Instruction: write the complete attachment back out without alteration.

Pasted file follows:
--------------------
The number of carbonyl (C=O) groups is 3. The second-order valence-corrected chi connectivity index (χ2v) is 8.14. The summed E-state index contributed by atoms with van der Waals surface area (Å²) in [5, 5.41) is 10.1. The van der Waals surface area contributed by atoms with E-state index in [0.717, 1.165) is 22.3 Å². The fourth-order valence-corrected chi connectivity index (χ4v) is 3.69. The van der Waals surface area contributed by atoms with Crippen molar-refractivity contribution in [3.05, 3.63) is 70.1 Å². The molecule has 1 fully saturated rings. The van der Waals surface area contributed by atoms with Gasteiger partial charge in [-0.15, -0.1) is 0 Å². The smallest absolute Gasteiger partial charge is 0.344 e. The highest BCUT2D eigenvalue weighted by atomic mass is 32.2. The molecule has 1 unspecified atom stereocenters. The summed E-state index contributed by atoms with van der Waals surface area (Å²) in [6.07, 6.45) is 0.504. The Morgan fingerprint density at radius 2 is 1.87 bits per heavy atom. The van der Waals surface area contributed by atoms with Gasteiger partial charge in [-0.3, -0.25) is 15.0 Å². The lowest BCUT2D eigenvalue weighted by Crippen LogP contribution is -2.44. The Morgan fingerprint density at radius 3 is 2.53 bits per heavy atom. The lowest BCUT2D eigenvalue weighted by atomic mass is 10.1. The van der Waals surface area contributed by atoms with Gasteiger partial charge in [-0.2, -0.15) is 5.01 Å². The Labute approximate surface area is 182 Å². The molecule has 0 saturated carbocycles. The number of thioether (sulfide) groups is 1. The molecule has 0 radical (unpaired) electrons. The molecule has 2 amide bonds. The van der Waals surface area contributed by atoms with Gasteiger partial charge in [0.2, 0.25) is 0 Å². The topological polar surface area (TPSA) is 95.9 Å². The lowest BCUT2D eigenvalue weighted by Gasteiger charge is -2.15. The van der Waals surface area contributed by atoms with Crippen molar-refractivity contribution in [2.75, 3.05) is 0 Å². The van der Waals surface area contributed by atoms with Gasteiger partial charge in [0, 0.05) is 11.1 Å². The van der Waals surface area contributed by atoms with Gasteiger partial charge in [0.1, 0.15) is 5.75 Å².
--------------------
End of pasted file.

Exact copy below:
The number of carbonyl (C=O) groups is 3. The second-order valence-corrected chi connectivity index (χ2v) is 8.14. The summed E-state index contributed by atoms with van der Waals surface area (Å²) in [5, 5.41) is 10.1. The van der Waals surface area contributed by atoms with E-state index in [0.717, 1.165) is 22.3 Å². The fourth-order valence-corrected chi connectivity index (χ4v) is 3.69. The van der Waals surface area contributed by atoms with Crippen molar-refractivity contribution in [3.05, 3.63) is 70.1 Å². The molecule has 1 fully saturated rings. The van der Waals surface area contributed by atoms with Gasteiger partial charge in [-0.15, -0.1) is 0 Å². The smallest absolute Gasteiger partial charge is 0.344 e. The highest BCUT2D eigenvalue weighted by atomic mass is 32.2. The molecule has 1 unspecified atom stereocenters. The summed E-state index contributed by atoms with van der Waals surface area (Å²) in [6.07, 6.45) is 0.504. The Morgan fingerprint density at radius 2 is 1.87 bits per heavy atom. The van der Waals surface area contributed by atoms with Gasteiger partial charge in [-0.3, -0.25) is 15.0 Å². The lowest BCUT2D eigenvalue weighted by Crippen LogP contribution is -2.44. The Morgan fingerprint density at radius 3 is 2.53 bits per heavy atom. The lowest BCUT2D eigenvalue weighted by atomic mass is 10.1. The van der Waals surface area contributed by atoms with Gasteiger partial charge in [-0.2, -0.15) is 5.01 Å². The Labute approximate surface area is 182 Å². The molecule has 0 saturated carbocycles. The number of thioether (sulfide) groups is 1. The molecule has 0 radical (unpaired) electrons. The molecule has 2 amide bonds. The van der Waals surface area contributed by atoms with Gasteiger partial charge in [0.2, 0.25) is 0 Å². The topological polar surface area (TPSA) is 95.9 Å². The lowest BCUT2D eigenvalue weighted by Gasteiger charge is -2.15. The van der Waals surface area contributed by atoms with Crippen molar-refractivity contribution in [2.75, 3.05) is 0 Å². The van der Waals surface area contributed by atoms with Gasteiger partial charge in [0, 0.05) is 11.1 Å². The van der Waals surface area contributed by atoms with Gasteiger partial charge in [0.1, 0.15) is 5.75 Å².